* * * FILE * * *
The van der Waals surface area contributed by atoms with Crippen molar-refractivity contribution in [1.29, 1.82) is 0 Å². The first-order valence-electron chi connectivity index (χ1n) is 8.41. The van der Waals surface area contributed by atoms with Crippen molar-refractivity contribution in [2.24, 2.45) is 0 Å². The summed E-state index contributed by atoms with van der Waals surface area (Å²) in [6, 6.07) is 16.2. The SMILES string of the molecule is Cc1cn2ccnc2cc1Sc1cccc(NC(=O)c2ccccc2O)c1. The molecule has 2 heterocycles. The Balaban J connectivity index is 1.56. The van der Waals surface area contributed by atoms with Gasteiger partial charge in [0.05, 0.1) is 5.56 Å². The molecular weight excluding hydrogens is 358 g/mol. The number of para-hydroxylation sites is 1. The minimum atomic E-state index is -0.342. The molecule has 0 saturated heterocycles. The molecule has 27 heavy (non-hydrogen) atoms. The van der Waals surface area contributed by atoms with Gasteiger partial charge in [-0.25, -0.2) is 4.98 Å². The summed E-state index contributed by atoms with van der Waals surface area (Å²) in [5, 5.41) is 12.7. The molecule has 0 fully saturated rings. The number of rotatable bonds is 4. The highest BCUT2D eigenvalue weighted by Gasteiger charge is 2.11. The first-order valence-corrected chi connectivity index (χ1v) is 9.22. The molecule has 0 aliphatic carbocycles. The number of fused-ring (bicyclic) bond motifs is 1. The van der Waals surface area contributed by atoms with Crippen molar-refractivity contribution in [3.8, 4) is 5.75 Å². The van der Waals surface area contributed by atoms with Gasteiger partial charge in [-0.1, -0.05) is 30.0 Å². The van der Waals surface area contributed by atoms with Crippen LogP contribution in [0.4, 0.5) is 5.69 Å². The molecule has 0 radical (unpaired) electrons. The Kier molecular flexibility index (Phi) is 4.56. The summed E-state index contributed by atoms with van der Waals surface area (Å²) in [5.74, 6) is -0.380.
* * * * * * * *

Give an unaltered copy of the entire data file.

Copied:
The van der Waals surface area contributed by atoms with Crippen molar-refractivity contribution in [1.29, 1.82) is 0 Å². The first-order valence-electron chi connectivity index (χ1n) is 8.41. The van der Waals surface area contributed by atoms with Crippen molar-refractivity contribution in [2.24, 2.45) is 0 Å². The summed E-state index contributed by atoms with van der Waals surface area (Å²) in [6, 6.07) is 16.2. The SMILES string of the molecule is Cc1cn2ccnc2cc1Sc1cccc(NC(=O)c2ccccc2O)c1. The molecule has 2 heterocycles. The Balaban J connectivity index is 1.56. The van der Waals surface area contributed by atoms with Gasteiger partial charge in [0.05, 0.1) is 5.56 Å². The molecular weight excluding hydrogens is 358 g/mol. The number of para-hydroxylation sites is 1. The minimum atomic E-state index is -0.342. The molecule has 0 saturated heterocycles. The molecule has 27 heavy (non-hydrogen) atoms. The van der Waals surface area contributed by atoms with Gasteiger partial charge in [-0.25, -0.2) is 4.98 Å². The summed E-state index contributed by atoms with van der Waals surface area (Å²) in [5, 5.41) is 12.7. The molecule has 0 fully saturated rings. The number of rotatable bonds is 4. The highest BCUT2D eigenvalue weighted by Gasteiger charge is 2.11. The first-order valence-corrected chi connectivity index (χ1v) is 9.22. The molecule has 0 aliphatic carbocycles. The number of fused-ring (bicyclic) bond motifs is 1. The van der Waals surface area contributed by atoms with Crippen molar-refractivity contribution in [3.8, 4) is 5.75 Å². The van der Waals surface area contributed by atoms with Gasteiger partial charge in [-0.1, -0.05) is 30.0 Å². The van der Waals surface area contributed by atoms with Crippen LogP contribution in [0.4, 0.5) is 5.69 Å². The molecule has 0 radical (unpaired) electrons. The Kier molecular flexibility index (Phi) is 4.56. The summed E-state index contributed by atoms with van der Waals surface area (Å²) in [5.74, 6) is -0.380.